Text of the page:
Voyage From Yesteryear
Voyage From Yesteryear
LADIES AND GENTLEMEN, our guest of honor tonight-Henry B. Congreve.” The toastmaster completed his introduction and stepped aside to allow the stocky, white-haired figure is black tie and dinner jacket to move to the podium. Enthusiastic applause arose from the three hundred guests gathered in the Hilton complex on the western outskirts of Washington, D.C. The lights around the room dimmed, fading the audience into white shirtfronts, glittering throats and fingers, and mask like faces. A pair of spotlights picked out the speaker as he waited for the applause to subside. In the shadows next to him, the toastmaster returned to his chair.
After sixty-eight years of tussling with life, Congreve’s bulldog frame still stood upright, his shoulders jutting squarely below his close-cropped head. The lines of his roughly chiseled face were still firm and solid, and his eyes twinkled good-humoredly as he surveyed the room. It seemed strange to many of those present that a man so vital, one with so much still within him, should be about to deliver his retirement address.
Few of the younger astronauts, scientists, engineers, and North American Space Development Organization executives could remember NASDO without Congreve as its president. For all of them, things would never be quite the same again.
“Thank you, Matt.” Congreve’s voice rumbled in a gravelly baritone from the speakers all around. He glanced from side to side to take in the whole of his audience. “I, ah–I almost didn’t make it here at all.” He paused, and the last whispers of conversation died away. “A sign in the hall outside says that the fossil display is in twelve-oh-three upstairs.” The American Archeological Society was holding its annual convention in the Hilton complex that week. Congreve shrugged “I figured that had to be where I was supposed to go. Luckily I bumped into Matt on the way, and he got me back on the right track.” A ripple of laughter wavered in the darkness, punctuated by a few shouts of protest from some of the tables. He waited for silence, then continued in a less flippant voice. “The first thing I have to do is thank everybody here, and all the NASDO people who couldn’t be with us tonight, for inviting me. Also, of course, I have to express my sincere appreciation for this, and even more my appreciation for the sentiments that it signifies. Thank you–all of you.” As he spoke, he gestured toward the eighteen-inch-long, silver and bronze replica of the as yet unnamed, untried SP3 star probe that stood on its teak base before Congreve’s place at the main table.
His voice became more serious as he continued. “I don’t want to go off into a lot of personal anecdotes and reminiscences. That kind of thing is customary on an occasion such as this, but it would be trivial, and I wouldn’t want my last speech as president of NASDO to be marked by trivia. The times do not permit such luxury. Instead, I want to talk about matters that are of global significance and which affect every individual alive on this planet, and indeed the generations yet to be born–assuming there will be future generations.” He paused. “I want to talk about survival–the survival of the human species.”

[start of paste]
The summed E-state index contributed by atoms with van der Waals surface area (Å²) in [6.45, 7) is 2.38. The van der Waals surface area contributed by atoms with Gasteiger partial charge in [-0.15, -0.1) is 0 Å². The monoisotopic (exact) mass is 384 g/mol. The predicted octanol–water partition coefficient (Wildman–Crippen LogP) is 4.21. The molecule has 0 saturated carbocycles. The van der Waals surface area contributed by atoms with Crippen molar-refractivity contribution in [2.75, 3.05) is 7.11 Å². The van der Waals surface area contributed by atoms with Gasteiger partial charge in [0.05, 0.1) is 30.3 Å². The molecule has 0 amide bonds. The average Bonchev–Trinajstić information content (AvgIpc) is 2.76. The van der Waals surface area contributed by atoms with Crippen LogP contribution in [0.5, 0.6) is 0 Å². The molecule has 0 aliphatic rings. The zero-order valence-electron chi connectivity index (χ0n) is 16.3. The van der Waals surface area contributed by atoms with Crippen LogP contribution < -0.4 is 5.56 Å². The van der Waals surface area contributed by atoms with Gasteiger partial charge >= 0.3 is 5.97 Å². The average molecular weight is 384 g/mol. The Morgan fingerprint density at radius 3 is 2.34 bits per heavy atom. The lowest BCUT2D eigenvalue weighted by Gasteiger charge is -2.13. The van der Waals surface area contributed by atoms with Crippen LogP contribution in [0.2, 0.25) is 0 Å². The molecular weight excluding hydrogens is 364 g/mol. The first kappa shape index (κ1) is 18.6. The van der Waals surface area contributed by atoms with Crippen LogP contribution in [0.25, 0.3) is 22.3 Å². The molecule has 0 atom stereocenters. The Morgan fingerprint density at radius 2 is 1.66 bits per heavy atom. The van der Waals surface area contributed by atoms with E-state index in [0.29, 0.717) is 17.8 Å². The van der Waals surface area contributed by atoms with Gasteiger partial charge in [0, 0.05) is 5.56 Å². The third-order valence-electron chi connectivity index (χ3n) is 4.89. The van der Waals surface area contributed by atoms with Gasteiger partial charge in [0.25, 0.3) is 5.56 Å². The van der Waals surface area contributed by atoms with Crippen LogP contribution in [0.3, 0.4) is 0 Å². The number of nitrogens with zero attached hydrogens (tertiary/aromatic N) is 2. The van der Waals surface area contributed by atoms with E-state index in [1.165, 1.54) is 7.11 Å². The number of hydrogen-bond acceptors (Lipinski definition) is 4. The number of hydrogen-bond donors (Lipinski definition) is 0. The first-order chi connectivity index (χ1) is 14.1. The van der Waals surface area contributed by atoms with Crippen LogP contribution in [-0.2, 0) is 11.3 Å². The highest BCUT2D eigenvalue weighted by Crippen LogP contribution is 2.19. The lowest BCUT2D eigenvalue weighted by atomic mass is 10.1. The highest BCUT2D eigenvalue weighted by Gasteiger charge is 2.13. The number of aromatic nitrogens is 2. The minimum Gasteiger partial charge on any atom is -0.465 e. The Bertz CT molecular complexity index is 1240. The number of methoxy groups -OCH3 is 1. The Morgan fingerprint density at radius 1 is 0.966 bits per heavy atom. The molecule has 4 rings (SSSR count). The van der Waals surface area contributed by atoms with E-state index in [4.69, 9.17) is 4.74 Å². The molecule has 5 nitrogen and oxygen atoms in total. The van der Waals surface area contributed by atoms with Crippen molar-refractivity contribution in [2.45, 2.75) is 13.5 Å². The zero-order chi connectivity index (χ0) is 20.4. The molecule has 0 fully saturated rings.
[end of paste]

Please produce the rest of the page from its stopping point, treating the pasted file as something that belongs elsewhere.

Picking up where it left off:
Although the room was already quiet, the silence seemed to ~intensify with these words. Here and there in the audience, faces turned to glance curiously at one another. Clearly, this was not to be just another retirement speech. Congreve went on. “We have already come once to the brink of a third world war and hung precariously over the edge. Today, in 2015, twenty-three years have passed since U.S. and Soviet forces clashed in Baluchistan with tactical nuclear weapons, and although the rapid spread of a fusion based economy at last promises to solve the energy problems that brought about that confrontation, the jealousies, mistrusts, and suspicions which brought us to the point of War then and which have persistently plagued our race throughout its history are as much in evidence as ever.
“Today the sustenance that our industries crave is not oil, but minerals. Fifty years from now our understanding of controlled-fusion processes will probably have eliminated that source of shortages too, but in the meantime shorter sighted political considerations are recreating the climate of tension and rivalry that hinged around the oil issue at the close of the last century. Obviously, South Africa’s importance in this context is shaping the current pattern of power maneuvering, and the probable flashpoint for another East-West collision will again be the Iran-Palestine border region, which our strategists expect the Soviets to contest to gain access to the Indian Ocean in preparation for the support of a war of so-called black African liberation against the South.”
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